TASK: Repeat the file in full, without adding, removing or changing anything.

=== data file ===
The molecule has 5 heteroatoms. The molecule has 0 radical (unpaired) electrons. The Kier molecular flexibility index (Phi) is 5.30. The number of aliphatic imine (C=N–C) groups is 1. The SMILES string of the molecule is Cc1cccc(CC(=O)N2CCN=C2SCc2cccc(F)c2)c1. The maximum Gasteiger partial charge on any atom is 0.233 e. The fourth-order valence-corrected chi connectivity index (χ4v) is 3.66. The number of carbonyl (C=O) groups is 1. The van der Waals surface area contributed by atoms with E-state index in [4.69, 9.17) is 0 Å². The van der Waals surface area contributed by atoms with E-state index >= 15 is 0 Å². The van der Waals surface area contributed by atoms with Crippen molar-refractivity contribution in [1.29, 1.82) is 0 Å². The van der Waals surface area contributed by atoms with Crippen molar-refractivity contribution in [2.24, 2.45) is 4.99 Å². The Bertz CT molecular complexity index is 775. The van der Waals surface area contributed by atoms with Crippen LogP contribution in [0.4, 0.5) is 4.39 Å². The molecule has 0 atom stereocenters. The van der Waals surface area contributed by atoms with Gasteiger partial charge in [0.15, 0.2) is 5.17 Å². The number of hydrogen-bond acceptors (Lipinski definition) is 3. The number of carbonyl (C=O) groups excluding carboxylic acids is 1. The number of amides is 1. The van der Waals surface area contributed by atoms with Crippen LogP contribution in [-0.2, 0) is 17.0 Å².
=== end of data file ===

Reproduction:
The molecule has 5 heteroatoms. The molecule has 0 radical (unpaired) electrons. The Kier molecular flexibility index (Phi) is 5.30. The number of aliphatic imine (C=N–C) groups is 1. The SMILES string of the molecule is Cc1cccc(CC(=O)N2CCN=C2SCc2cccc(F)c2)c1. The maximum Gasteiger partial charge on any atom is 0.233 e. The fourth-order valence-corrected chi connectivity index (χ4v) is 3.66. The number of carbonyl (C=O) groups is 1. The van der Waals surface area contributed by atoms with E-state index in [4.69, 9.17) is 0 Å². The van der Waals surface area contributed by atoms with E-state index >= 15 is 0 Å². The van der Waals surface area contributed by atoms with Crippen molar-refractivity contribution in [1.29, 1.82) is 0 Å². The van der Waals surface area contributed by atoms with Crippen molar-refractivity contribution in [2.24, 2.45) is 4.99 Å². The Bertz CT molecular complexity index is 775. The van der Waals surface area contributed by atoms with Crippen LogP contribution in [0.4, 0.5) is 4.39 Å². The molecule has 0 atom stereocenters. The van der Waals surface area contributed by atoms with Gasteiger partial charge in [0.15, 0.2) is 5.17 Å². The number of hydrogen-bond acceptors (Lipinski definition) is 3. The number of carbonyl (C=O) groups excluding carboxylic acids is 1. The number of amides is 1. The van der Waals surface area contributed by atoms with Crippen LogP contribution in [-0.2, 0) is 17.0 Å².